Equivalent yield factors for coupled energy asymptotically approach 100 (i.e., as burial depth increases); indeed an earth-penetrator weapon is effectively fully coupled at a scaled DOB of about 2.3 m/kt1/3. Relative to a contact burst, the ground-shock-coupling factor approaches 50 with increased DOB owing to the surface air-blast contribution.3
For a generic 300 kiloton EPW at 3 meters depth of burst (scaled DOB = 3/(300)1/3 = 0.45), the ground-shock-coupling factor is about 20, which is equivalent to a contact burst of about 6.0 megatons.4 This example illustrates the “efficiency” of an earth-penetrator nuclear weapon in generating comparable levels of damaging ground shock at target depth with significantly lower yield relative to a surface-burst or airburst weapon. As mentioned elsewhere, the coupling factor can be anywhere between 15 and 25, with the greatest uncertainty due to the effect of the radiation from a surface burst, which is sensitive to local conditions.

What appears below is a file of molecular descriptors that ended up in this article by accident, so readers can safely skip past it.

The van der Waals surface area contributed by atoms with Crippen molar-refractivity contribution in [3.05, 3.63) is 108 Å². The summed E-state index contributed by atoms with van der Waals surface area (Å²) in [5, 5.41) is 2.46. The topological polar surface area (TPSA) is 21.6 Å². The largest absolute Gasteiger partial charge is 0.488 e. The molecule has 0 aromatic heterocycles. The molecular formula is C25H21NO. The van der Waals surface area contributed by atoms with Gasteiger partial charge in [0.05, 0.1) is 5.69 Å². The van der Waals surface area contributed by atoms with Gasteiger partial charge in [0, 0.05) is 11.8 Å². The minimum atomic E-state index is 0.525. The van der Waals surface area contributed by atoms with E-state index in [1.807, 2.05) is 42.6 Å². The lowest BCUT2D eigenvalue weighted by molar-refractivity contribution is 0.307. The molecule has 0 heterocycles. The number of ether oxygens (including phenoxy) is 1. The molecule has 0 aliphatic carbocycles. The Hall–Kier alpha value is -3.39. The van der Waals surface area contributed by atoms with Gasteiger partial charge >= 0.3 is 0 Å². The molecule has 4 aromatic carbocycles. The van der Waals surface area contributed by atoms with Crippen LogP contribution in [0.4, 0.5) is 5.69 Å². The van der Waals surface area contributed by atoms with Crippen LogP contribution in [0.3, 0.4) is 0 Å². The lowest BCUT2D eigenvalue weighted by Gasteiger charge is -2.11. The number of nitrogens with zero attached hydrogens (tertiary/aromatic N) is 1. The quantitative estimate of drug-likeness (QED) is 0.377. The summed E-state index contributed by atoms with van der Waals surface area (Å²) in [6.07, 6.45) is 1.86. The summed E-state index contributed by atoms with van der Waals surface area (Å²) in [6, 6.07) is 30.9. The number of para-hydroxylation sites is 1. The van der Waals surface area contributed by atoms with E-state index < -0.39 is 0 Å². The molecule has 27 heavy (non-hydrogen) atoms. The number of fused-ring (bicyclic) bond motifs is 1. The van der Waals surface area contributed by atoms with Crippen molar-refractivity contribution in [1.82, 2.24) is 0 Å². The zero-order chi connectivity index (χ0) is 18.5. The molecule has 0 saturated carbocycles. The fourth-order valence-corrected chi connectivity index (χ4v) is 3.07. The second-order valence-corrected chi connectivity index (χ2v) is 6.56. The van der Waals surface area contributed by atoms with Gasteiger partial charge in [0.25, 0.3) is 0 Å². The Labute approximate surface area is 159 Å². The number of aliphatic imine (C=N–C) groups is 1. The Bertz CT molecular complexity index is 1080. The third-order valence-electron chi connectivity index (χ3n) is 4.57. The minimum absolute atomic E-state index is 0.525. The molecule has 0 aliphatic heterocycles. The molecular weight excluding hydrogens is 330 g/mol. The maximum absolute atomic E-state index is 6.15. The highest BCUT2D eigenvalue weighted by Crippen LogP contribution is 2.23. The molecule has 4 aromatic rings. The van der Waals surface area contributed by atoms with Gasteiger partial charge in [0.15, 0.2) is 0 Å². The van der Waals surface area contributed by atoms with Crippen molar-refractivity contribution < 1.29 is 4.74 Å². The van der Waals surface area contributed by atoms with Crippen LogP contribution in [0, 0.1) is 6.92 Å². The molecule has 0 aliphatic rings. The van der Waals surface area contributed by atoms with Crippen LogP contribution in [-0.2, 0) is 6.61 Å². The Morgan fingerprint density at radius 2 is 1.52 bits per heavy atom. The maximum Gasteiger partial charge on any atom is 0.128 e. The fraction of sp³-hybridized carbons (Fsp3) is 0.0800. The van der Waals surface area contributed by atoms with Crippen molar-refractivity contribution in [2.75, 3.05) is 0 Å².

The following factors influence the uncertainties associated with estimating energy coupling for ground shock.5
Weapon design. Energy deposition into the ground involves two components, which couple differently: debris kinetic energy and x-rays. The physical dimensions and the location of the primary component relative to the secondary also affect energy deposition.